IMMIGRATION

Young migrants housed in Spanish campground as bed shortage bites

Surge in arrivals along the coast of Tarifa leaves authorities struggling to find them proper housing

Migrants at a campground in Tarifa (Cádiz).
Migrants at a campground in Tarifa (Cádiz).Juan Carlos Toro

A campground at the popular beach of Valdevaqueros, on the coast of Tarifa in southernmost Spain, has become a makeshift shelter for over 60 underage immigrants who landed here as part of a large influx of undocumented arrivals.

The move is being described as a stopgap solution caused by the overcrowded conditions at the official juvenile centers run in Cádiz province by the regional government of Andalusia. Unions and non-profit groups are calling it “an inappropriate remedy.”

When their expectations are not met, they run away and that’s what we should worry about

Michel Bustillo, activist

Over the course of just 16 hours on August 17, as many as 439 migrants arrived at Valdevaqueros after departing from the northern coast of Africa, across the Strait of Gibraltar. Of these, 39 are underage – most are 15-to-17-year-olds from the Maghreb region, which includes countries like Morocco, Algeria and Tunisia. This past weekend, another 74 migrants arrived in Cádiz province, including more minors.

The conditions at official juvenile centers are increasingly overcrowded in the face of growing migrant flows into southern Spain in recent months. Classrooms have been turned into makeshift dorms and there is a shortage of staff, according to union reports.

Now, with the most recent uptick in migrant numbers, regional officials have resorted to using a section of the Jardín Las Dunas campground to temporarily house the newest arrivals. The youths are sleeping in four tents equipped with bunk beds in a campground annex normally used as a parking area.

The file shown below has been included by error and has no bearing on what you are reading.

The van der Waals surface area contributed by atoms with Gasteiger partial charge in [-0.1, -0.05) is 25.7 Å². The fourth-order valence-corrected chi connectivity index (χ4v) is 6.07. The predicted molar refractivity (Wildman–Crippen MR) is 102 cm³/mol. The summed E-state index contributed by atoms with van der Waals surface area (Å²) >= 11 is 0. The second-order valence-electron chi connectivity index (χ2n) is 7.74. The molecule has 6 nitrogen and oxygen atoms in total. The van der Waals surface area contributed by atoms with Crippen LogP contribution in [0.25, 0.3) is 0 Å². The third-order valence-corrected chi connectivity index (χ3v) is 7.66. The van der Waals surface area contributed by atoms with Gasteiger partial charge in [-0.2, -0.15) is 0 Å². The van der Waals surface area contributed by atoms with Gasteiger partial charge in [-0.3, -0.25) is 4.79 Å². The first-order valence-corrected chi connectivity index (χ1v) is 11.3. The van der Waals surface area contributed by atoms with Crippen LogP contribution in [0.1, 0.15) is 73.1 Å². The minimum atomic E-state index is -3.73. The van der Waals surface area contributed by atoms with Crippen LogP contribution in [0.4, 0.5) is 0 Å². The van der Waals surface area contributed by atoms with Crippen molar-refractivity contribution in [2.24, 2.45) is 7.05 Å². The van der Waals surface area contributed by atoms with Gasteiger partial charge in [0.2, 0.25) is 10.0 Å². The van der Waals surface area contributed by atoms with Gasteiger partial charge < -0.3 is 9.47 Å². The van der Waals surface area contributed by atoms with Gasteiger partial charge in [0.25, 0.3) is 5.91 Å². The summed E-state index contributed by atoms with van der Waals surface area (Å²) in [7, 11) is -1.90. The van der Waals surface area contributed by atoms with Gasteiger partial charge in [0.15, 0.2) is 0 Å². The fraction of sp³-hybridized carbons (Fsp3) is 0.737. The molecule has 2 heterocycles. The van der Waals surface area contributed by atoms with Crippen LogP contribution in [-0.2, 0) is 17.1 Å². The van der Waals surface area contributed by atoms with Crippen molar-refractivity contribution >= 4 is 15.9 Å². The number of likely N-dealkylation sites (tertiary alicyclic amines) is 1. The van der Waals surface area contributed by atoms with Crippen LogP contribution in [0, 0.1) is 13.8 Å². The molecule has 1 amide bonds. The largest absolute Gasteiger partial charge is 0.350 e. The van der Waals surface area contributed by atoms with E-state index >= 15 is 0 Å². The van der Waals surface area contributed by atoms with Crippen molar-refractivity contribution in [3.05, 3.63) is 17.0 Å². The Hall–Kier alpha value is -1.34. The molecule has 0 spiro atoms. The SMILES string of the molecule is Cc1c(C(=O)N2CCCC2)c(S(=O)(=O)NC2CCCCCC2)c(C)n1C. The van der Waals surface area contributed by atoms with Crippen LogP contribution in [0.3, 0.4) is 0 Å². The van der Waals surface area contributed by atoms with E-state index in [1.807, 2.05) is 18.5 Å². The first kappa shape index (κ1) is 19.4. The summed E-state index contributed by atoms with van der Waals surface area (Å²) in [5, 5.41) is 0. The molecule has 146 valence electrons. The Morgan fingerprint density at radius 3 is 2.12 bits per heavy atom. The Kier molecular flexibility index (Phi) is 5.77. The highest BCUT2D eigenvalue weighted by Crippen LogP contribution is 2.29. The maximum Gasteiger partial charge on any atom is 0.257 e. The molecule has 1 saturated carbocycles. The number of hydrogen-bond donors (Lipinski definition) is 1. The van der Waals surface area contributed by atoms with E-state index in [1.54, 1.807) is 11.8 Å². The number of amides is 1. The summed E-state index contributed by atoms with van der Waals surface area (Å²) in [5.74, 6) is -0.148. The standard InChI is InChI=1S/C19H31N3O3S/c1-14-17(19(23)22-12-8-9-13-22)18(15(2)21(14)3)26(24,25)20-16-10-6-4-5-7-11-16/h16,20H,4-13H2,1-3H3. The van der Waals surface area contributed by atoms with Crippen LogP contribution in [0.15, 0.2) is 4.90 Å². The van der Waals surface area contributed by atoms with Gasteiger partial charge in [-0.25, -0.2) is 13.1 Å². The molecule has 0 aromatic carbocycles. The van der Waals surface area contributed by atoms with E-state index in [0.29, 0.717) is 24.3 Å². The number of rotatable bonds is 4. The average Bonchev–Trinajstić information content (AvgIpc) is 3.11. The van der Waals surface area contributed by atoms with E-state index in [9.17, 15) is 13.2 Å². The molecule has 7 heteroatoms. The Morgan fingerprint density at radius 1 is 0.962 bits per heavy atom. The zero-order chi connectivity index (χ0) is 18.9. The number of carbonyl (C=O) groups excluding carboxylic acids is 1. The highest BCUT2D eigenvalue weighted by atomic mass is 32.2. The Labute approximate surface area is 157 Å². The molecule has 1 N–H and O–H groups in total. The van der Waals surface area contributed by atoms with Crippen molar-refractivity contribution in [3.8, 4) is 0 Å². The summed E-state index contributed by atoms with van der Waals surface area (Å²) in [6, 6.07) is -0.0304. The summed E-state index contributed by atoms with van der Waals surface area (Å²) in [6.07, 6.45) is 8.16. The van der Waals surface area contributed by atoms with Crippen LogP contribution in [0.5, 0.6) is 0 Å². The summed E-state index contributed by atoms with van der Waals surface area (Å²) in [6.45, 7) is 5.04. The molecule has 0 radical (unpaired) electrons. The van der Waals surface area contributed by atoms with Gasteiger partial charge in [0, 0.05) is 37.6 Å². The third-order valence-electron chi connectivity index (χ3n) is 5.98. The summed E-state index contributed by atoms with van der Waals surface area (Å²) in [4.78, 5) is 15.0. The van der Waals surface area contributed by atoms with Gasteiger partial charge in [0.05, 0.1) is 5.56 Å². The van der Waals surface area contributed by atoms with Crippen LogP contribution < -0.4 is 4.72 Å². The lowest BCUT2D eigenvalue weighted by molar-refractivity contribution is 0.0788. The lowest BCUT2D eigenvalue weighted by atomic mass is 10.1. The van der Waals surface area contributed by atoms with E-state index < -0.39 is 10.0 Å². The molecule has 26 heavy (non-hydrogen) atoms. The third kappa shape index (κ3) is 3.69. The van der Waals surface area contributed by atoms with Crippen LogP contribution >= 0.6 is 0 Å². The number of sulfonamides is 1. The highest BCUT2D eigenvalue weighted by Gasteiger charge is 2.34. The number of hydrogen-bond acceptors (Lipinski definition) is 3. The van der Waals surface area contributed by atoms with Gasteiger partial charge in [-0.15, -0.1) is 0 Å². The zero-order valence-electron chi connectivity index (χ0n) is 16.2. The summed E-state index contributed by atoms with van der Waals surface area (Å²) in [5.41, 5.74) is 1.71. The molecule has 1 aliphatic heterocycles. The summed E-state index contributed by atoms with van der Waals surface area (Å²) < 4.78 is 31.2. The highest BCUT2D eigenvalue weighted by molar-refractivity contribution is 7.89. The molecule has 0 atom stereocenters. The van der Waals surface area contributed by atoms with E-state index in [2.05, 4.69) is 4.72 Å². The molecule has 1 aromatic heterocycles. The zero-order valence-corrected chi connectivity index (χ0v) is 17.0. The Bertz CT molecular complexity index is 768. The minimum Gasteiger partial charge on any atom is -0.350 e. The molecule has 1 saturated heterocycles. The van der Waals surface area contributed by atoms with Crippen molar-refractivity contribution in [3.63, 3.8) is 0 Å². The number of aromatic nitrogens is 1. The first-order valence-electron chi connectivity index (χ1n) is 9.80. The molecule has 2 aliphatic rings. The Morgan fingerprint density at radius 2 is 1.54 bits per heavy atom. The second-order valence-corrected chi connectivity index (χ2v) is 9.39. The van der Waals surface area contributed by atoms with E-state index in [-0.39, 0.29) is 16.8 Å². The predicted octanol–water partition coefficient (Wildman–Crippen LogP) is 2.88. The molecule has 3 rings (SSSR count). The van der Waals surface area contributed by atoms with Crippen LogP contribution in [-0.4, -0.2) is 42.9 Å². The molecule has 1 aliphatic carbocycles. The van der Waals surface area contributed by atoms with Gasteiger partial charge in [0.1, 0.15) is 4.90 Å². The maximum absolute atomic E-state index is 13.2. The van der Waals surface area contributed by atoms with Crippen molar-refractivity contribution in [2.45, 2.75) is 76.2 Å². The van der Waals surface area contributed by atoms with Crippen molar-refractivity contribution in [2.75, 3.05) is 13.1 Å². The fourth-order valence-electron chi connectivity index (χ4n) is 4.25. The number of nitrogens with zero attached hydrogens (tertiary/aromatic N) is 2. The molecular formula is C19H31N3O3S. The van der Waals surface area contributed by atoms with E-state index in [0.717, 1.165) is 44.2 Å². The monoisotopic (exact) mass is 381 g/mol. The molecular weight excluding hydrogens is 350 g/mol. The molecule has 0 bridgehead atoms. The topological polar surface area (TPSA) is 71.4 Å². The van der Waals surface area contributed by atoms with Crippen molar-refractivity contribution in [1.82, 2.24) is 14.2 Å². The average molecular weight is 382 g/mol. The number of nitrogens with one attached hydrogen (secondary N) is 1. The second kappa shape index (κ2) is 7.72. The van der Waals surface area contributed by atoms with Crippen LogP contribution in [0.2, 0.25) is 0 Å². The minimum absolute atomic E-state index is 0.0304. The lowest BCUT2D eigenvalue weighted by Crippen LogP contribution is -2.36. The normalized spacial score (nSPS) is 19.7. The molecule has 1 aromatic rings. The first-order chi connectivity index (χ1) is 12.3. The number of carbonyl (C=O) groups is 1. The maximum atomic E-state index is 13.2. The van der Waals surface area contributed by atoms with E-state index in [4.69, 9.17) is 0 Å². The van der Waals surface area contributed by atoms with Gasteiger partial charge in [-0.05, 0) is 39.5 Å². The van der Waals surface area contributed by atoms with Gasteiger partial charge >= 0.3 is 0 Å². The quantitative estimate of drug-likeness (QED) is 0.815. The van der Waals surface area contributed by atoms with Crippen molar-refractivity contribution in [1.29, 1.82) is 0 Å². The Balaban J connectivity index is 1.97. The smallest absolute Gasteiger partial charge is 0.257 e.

Regional officials say that these youngsters are receiving “the same services as in a center,” including Spanish classes, which are being taught on the porch of a nearby restaurant.

“Ever since it emerged that they are here, we’ve been flooded with calls from locals offering food and clothes,” says Kiko Cárdenas, a campground employee. “There is a lot of solidarity in Tarifa, we’re already used to immigration.”

But non-profits are criticizing a lack of information regarding the status of the juvenile migrants. “I think it’s dramatic, the way nobody is being told how they’re doing, and the fact that a campground was used, no matter how much of an emergency it was,” says Michel Bustillo, of the group Voluntarios por un Mundo Mejor (Volunteers for a Better World).

Ever since it emerged that they are here, we’ve been flooded with calls from locals offering food and clothes

Kiko Cárdenas, campground worker

José Porras Naranjo, a public services official at the UGT labor union, has been “denouncing for over two months the situation of juvenile centers in Campo de Gibraltar, which are above saturation point and housing three times as many teenagers as they are equipped to do.”

Faced with a growing influx, the regional government has already extended its housing stock by 100 more units, reaching deals with foundations and outside firms to manage apartments in Cádiz, Almería and Granada.

Between January and mid-July, Andalusia has provided accommodation to 2,000 underage migrants, a 60% rise from 2015. An investment of €1.4 million was made in early August, in the expectation that it would cover the housing needs of underage migrant attention until March 2018. But the resources have become obsolete in the space of two weeks.

Regional government sources said that the minors currently at the campground will soon be transferred to official centers, which are currently being expanded. But no official date has been provided.

Some activists criticize the lack of a long-term plan for these minors, who often “drop out of the system” after being “in storage” for a while, says José Carlos Cabrera, of the El Cobre Center in Algeciras.

“When their expectations are not met, they run away and that’s what we should worry about,” adds Bustillo. “When they leave, they are at the mercy of the mafias and their traps. These are kids who have been through a lot, and they could fall.”

English version by Susana Urra.

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